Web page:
“I get all the ‘old guy roles’,” said Mark Jenkins, a drama professor at University of Washington). “I’ve played Sorin (The Seagull), Ferrapont (The Three Sisters), and Firs (The Cherry Orchard). So I’ve been thinking a lot about mortality lately. And what I’ve discovered is the innocence of all his characters. With Chekhov, I’ve learned to be continually astonished.”
“What have I learned from Chekhov?” Julie Briskman wondered aloud. “Ultimate bravery. Both Arkadina and Ranevskaya are strong, sexual, driven by a need to be adored—but at the same time fragile, vulnerable. So rich, so much to explore. And in an ensemble, you learn from each other.” Peter Crook (Dorn, Chebutykin, Gaev) agreed: “Thanks to Chekhov, I’ve learned to trust my scene partners. I’m just able to be for the first time in my career.”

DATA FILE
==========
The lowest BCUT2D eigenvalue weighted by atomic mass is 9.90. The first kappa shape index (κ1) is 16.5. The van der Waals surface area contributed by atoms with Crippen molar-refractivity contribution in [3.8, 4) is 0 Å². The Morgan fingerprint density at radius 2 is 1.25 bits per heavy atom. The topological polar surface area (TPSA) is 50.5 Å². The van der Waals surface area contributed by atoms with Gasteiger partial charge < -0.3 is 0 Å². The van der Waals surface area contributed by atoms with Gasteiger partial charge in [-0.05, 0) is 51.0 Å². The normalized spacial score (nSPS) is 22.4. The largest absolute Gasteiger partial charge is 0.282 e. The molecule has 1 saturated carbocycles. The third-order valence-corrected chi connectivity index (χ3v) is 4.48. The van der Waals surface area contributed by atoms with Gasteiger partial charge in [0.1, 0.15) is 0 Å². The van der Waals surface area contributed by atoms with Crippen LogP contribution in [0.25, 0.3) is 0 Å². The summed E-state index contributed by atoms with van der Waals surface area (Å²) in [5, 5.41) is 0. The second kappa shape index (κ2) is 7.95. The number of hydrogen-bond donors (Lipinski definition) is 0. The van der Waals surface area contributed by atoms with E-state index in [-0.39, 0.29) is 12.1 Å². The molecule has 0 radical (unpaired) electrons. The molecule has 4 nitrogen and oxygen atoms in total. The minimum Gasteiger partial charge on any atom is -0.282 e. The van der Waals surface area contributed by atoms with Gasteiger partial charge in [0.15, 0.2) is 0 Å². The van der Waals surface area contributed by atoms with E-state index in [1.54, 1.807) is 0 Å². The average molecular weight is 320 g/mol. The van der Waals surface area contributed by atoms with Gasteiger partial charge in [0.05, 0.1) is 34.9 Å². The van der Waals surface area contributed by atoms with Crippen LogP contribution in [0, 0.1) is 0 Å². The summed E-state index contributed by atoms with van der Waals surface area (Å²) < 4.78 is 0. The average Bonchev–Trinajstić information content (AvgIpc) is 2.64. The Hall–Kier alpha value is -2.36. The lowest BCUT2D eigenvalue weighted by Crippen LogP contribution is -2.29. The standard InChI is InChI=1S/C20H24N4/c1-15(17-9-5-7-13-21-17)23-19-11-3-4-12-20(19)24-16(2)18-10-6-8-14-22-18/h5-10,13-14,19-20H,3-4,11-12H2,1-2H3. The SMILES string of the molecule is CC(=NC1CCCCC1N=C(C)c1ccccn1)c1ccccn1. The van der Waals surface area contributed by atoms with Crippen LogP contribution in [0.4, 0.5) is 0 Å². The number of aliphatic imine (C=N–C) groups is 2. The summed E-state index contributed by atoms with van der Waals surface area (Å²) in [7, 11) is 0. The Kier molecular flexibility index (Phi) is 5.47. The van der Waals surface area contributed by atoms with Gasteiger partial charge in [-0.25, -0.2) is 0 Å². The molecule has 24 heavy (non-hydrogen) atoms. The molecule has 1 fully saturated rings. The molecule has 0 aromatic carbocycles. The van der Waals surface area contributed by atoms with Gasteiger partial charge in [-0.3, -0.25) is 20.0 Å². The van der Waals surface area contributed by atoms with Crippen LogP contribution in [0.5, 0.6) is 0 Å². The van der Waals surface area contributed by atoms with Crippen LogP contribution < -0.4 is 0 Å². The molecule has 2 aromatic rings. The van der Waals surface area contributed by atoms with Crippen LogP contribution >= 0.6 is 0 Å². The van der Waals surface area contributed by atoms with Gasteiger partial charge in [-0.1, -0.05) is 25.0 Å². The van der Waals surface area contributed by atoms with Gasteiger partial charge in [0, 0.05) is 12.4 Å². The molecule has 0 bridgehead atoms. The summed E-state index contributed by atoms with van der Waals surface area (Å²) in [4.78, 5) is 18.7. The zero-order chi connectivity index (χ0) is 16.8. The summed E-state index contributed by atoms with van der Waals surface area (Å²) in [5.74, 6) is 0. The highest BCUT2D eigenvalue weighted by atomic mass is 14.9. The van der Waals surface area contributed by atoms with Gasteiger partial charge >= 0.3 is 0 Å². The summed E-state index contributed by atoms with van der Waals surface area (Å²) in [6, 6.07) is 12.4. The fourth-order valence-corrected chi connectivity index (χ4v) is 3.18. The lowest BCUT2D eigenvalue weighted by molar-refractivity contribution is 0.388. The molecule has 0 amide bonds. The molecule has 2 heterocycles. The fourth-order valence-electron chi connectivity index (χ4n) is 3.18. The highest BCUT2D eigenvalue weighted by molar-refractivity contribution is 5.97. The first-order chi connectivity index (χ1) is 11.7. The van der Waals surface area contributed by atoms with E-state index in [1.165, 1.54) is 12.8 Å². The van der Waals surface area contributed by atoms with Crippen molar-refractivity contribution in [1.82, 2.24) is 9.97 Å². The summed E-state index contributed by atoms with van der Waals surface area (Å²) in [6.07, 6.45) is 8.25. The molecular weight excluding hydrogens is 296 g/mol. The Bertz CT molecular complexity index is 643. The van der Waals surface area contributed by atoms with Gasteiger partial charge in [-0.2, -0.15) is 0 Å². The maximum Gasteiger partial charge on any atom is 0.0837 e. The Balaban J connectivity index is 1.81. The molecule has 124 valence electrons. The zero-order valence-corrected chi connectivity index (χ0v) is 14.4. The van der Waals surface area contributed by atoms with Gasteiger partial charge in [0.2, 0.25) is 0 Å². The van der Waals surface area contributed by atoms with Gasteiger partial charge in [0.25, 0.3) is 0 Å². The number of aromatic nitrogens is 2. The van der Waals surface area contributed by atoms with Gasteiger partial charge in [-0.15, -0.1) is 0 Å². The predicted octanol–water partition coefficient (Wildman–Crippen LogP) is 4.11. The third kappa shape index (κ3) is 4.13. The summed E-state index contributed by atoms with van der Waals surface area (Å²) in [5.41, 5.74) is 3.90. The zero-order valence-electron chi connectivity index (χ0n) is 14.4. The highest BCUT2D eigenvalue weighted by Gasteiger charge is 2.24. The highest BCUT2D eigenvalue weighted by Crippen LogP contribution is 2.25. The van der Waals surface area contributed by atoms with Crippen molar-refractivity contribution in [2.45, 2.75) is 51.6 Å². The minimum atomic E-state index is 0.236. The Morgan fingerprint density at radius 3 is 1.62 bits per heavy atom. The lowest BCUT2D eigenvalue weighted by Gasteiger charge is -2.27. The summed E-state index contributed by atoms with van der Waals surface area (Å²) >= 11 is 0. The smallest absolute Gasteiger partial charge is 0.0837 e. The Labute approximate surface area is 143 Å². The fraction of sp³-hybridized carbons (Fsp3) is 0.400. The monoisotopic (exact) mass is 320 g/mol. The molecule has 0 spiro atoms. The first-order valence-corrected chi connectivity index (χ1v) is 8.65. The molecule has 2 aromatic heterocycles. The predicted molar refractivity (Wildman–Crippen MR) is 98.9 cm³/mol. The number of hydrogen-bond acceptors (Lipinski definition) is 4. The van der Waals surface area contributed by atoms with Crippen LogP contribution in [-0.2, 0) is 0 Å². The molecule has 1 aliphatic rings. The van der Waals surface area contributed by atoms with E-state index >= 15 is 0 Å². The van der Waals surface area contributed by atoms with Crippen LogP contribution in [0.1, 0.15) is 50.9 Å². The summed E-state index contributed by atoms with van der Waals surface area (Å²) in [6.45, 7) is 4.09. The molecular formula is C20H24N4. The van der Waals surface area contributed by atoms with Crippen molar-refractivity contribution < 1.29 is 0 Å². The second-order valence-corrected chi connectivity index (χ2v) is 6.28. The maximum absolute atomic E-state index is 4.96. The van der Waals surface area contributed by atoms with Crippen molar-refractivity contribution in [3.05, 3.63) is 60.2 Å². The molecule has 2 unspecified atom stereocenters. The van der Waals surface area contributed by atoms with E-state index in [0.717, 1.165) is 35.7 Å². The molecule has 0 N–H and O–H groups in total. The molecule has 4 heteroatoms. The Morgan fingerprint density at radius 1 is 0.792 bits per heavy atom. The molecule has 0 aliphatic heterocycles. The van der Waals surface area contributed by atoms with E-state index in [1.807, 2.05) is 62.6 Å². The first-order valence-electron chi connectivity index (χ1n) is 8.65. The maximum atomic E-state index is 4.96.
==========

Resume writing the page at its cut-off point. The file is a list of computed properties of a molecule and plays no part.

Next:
There have also been some surprising discoveries. Tyler Polumsky, a Russian-trained American actor who facilitated the Tashkent connection, commented on the “rogue roles” that he’s played in the three Chekhov productions: Yakov, Solyony, Yasha.
“What have I learned on this journey? Don’t take it seriously,” said Polumsky. “I need to be having a lot of fun. Otherwise it’s too heavy—and that’s not the right tone with Chekhov.”